--Searches all stored procedures, functions, and views for a particular string. sp_MSForEachDB 'USE [?]; select DB_NAME() AS DbName, Name AS ObjectName from sys.objects where object_id in (select id from syscomments where text like ''%SearchCriteria1%'')' GO --Search with two parameters sp_MSForEachDB 'USE [?]; select DB_NAME() AS DbName, Name AS ObjectName from sys.objects where object_id in (select id from syscomments where text like ''%SearchCriteria1%'') and object_id in (select id from syscomments where text like ''%SearchCriteria2%'')' GO --Search every database for a particular column name sp_MSForEachDB 'USE [?]; Select DB_Name() AS DbName, t.name as TableName From sys.tables t inner join sys.columns c on t.object_id = c.object_id Where c.name like ''%SearchCriteria1%''' --Search SQL Agent jobs for a particular string USE [msdb] GO SELECT j.job_id, s.srvname, j.name, js.step_id, js.command, j.enabled FROM dbo.sysjobs j JOIN dbo.sysjobsteps js ON js.job_id = j.job_id JOIN master.dbo.sysservers s ON s.srvid = j.originating_server_id WHERE js.command LIKE N'%SearchCriteria1%' AND js.command LIKE N'%SearchCriteria2%'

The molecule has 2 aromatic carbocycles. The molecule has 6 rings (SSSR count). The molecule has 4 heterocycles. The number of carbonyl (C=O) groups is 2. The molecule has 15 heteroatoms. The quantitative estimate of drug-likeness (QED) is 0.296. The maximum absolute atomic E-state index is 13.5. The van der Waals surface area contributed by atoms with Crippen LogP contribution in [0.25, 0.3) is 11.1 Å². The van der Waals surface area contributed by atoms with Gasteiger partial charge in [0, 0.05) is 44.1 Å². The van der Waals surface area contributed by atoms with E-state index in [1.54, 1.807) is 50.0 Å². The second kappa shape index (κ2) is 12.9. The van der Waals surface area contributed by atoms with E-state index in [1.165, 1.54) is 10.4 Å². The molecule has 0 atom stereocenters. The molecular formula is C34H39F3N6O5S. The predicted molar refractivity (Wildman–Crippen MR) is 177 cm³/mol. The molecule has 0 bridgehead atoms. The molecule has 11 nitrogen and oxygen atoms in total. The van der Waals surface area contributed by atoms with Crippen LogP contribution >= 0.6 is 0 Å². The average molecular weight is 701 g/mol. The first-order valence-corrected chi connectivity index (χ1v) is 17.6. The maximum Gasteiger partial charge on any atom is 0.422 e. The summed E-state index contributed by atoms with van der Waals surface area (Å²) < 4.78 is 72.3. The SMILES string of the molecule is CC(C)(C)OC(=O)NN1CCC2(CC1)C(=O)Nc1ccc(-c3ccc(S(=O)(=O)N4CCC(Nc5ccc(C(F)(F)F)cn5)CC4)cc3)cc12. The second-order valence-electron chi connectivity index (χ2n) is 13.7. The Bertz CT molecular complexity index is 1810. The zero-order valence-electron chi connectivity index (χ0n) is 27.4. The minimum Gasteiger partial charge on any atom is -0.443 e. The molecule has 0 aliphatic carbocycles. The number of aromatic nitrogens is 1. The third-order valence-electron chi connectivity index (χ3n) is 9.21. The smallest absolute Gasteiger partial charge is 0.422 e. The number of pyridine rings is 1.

We have posted our first archived recording for the DBA Fundamentals VC (@DBAFundVC) by @SQLDiablo Adam Belebczuk ‘Intro to Service Broker’ http://fundamentals.sqlpass.org/MeetingArchive.aspx
Don’t miss the DBA Fundamentals (@DBAFundVC) Virtual Meeting Tuesday October 2nd at 11:00AM CST. Jes Schultz Borland (@grrl_geek) – Make Your Voice Heard! #SQLPass http://fundamentals.sqlpass.org/Home.aspx